Lively, entertaining reviews of, and essays on, old and newer films and everything relating to them, written by professional author William Schoell.

Sunday, March 23, 2008


STRANGE JUSTICE (1932). Director: Victor Schertzinger.

The lives of two very different men -- Henry Judson (Reginald Denny) and Wally Baker (Norman Foster, pictured) -- intersect in an unexpected way after Baker gives Judson a sock for trying to make time with his girl, Rose (Marian Marsh), at a party. Judson has been embezzling from his bank and finds himself in dire straits while Baker has trouble with money until he wins a lottery, then out of the blue winds up arrested for murder. This plea against capitol punishment is an okay time passer but little more. The predictable race-against-time climax generates few thrills. The acting isn't bad, however, and the film moves at a fast clip.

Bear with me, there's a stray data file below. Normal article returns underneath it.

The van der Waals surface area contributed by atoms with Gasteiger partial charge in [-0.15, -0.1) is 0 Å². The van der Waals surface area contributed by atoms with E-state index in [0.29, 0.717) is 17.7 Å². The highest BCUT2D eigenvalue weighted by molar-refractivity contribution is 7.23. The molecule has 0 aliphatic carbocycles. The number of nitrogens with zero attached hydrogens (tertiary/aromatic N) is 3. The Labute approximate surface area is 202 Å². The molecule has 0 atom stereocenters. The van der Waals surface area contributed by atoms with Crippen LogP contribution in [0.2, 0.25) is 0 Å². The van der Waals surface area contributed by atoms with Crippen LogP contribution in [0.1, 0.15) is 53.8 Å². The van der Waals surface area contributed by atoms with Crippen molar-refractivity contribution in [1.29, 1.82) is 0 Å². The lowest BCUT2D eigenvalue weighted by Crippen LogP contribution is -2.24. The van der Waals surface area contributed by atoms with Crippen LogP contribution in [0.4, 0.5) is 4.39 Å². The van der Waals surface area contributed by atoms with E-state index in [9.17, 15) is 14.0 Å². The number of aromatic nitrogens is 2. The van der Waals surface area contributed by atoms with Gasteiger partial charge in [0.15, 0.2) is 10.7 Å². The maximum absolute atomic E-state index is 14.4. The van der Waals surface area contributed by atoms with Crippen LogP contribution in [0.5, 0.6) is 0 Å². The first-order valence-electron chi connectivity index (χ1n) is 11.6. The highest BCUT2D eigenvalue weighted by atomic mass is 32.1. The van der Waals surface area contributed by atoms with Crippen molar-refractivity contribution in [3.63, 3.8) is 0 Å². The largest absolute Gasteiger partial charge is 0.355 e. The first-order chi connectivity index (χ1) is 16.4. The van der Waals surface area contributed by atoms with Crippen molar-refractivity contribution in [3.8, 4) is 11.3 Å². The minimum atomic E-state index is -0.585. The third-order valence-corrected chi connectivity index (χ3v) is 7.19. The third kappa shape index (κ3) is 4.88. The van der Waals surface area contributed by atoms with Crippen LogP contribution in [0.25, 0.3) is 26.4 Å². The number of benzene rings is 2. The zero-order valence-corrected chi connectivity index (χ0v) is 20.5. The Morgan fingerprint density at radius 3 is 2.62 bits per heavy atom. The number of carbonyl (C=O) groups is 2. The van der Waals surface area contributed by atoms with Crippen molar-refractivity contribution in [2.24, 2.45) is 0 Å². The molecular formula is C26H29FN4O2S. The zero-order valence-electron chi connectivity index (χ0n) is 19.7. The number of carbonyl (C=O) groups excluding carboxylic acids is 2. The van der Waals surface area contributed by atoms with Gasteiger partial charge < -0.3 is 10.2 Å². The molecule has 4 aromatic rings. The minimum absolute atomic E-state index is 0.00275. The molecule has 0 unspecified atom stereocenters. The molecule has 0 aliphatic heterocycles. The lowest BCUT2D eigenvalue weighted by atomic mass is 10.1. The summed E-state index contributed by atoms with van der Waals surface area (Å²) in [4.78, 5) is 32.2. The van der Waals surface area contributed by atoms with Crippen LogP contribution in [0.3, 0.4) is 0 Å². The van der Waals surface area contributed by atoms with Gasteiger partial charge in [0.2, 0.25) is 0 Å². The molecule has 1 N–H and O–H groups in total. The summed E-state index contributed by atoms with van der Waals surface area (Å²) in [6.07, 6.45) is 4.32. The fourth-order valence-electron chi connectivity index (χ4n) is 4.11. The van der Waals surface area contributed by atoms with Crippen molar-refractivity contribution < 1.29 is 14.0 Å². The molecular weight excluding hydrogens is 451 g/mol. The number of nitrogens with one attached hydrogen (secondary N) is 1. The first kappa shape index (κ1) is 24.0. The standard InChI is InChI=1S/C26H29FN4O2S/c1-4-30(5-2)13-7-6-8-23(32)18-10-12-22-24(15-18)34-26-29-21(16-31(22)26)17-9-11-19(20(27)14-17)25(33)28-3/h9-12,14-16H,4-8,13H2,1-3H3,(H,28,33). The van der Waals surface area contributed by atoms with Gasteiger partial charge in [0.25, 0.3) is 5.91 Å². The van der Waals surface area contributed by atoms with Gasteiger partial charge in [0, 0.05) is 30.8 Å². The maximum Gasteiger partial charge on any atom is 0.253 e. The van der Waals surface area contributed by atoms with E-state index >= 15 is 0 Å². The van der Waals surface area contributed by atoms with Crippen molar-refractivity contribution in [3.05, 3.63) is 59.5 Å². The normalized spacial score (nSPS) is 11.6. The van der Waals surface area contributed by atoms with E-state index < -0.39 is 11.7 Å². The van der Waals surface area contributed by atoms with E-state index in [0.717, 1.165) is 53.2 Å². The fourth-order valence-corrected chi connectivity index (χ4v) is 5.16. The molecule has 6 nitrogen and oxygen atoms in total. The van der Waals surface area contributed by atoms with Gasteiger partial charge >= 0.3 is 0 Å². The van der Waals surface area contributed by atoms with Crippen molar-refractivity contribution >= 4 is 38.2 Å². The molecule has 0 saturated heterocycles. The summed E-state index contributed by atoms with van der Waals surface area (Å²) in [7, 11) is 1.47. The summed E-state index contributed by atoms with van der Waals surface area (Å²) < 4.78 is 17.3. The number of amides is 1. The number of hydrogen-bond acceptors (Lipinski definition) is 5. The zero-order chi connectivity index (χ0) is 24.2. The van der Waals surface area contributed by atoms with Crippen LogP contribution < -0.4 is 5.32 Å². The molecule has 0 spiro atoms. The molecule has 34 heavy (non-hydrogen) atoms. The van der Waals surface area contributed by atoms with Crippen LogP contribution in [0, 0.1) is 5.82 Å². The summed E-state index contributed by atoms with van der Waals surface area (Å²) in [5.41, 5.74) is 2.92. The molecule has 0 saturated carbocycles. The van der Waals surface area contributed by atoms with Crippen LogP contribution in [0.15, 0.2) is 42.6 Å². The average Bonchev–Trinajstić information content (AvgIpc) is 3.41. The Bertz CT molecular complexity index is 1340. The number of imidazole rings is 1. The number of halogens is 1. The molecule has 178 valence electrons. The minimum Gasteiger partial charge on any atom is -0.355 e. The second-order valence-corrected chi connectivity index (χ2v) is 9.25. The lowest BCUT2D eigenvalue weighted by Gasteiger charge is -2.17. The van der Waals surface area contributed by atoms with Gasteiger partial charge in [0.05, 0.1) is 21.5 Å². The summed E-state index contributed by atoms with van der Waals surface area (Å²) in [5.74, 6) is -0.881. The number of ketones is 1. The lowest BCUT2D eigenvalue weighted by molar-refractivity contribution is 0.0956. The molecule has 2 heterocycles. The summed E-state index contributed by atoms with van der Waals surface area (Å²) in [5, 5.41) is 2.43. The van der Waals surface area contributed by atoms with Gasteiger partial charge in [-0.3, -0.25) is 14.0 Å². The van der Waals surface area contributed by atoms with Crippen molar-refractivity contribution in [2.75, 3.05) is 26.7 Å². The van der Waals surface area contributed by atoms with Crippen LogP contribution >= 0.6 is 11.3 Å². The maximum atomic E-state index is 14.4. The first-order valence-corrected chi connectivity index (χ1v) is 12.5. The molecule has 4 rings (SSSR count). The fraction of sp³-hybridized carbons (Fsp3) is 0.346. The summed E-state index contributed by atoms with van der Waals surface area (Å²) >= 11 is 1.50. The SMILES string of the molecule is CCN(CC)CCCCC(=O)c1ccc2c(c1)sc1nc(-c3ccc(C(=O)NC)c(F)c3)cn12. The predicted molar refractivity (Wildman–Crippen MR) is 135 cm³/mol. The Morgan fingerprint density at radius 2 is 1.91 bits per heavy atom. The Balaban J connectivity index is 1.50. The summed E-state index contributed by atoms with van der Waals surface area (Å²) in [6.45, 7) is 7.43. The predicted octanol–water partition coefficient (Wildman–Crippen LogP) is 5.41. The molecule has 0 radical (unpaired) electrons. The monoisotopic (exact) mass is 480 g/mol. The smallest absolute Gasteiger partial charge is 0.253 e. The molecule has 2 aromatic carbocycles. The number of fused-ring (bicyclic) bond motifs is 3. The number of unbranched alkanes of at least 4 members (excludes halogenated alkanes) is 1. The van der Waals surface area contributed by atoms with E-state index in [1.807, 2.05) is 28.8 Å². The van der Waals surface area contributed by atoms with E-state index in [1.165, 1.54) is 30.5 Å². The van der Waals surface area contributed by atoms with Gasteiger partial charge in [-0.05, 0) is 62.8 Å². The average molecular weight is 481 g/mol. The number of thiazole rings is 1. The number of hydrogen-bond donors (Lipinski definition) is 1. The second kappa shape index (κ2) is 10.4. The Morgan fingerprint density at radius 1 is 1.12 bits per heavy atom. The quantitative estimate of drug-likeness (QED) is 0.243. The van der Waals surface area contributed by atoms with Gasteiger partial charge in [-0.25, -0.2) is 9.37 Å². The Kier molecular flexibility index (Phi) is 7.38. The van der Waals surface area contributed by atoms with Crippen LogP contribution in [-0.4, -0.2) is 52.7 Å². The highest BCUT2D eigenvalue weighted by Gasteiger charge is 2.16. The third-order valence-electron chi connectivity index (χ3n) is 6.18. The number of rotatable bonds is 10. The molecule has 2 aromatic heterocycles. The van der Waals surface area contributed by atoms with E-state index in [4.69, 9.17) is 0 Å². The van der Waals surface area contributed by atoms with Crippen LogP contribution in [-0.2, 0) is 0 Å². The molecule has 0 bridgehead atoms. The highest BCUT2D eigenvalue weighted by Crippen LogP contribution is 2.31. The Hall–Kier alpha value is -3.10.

Verdict: One you can easily miss. **.

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